This past Saturday, I was at UC Hastings College of the Law to interview law students for summer internships with my office. The interviews were part of the OneJustice Public Interest Public Sector Career. Law students from all over the Bay Area came to interview with scores of public interest employers. It was a busy day; I was interviewing students from 9 to 5.
As I was interviewing students, I was struck by their dedication and commitment to serving vulnerable communities. Several students grew up in low-income immigrant families, and had entered law school in order to serve people in their shoes. Other students did not have such personal experiences, but were eager to dedicate their summers to fighting for justice on behalf of others.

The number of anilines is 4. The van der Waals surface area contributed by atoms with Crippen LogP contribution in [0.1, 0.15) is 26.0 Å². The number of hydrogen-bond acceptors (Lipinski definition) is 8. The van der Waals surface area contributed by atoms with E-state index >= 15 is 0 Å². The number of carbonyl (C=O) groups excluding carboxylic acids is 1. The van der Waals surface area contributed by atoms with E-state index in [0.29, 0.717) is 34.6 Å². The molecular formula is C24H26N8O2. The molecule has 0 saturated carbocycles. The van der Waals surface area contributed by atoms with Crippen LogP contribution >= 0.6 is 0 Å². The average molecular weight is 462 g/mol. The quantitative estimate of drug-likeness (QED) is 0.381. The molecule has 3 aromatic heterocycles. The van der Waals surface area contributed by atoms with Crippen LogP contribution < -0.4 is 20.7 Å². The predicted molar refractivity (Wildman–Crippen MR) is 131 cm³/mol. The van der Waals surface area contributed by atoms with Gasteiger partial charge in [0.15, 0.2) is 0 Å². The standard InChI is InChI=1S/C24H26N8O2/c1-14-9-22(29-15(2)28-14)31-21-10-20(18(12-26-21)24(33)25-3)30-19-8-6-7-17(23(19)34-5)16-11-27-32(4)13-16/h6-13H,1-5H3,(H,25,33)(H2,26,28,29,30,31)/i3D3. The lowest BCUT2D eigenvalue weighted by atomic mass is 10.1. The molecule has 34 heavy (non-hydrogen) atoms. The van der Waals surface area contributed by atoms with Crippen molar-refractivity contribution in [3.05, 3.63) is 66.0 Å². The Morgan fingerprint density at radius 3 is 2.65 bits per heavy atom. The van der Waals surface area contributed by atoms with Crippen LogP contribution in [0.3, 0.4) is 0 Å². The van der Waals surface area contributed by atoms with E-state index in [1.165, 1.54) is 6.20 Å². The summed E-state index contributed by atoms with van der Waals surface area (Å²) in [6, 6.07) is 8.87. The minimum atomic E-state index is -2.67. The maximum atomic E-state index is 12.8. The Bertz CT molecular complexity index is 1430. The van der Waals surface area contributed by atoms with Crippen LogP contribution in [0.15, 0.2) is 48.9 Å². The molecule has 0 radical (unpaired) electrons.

Not all of these students will go on to work in public interest after law school. Some will enter private practice in order to pay down their loans or provide more financial security for their families. But I believe that all of them will prove to be strong leaders for their communities.
Saturday was also the day of chaos and distress at San Francisco International Airport over the President’s executive order on immigration. While I wasn’t able to make it to SFO, I heard about many volunteer lawyers and protestors who went to the airport to support the individuals that were detained. I also heard about the lawsuit filed by the ACLU in Brooklyn and the temporary stay on the executive order.
In a strange way, then, Saturday was a day of hope. The news of the protestors and lawyers at airports across the country and the stories from these passionate law students lifted my spirits. There are dark days ahead. The world is full of fear. But I refuse to give in to cynicism and despair. There is life in the dedication and kindness of ordinary people.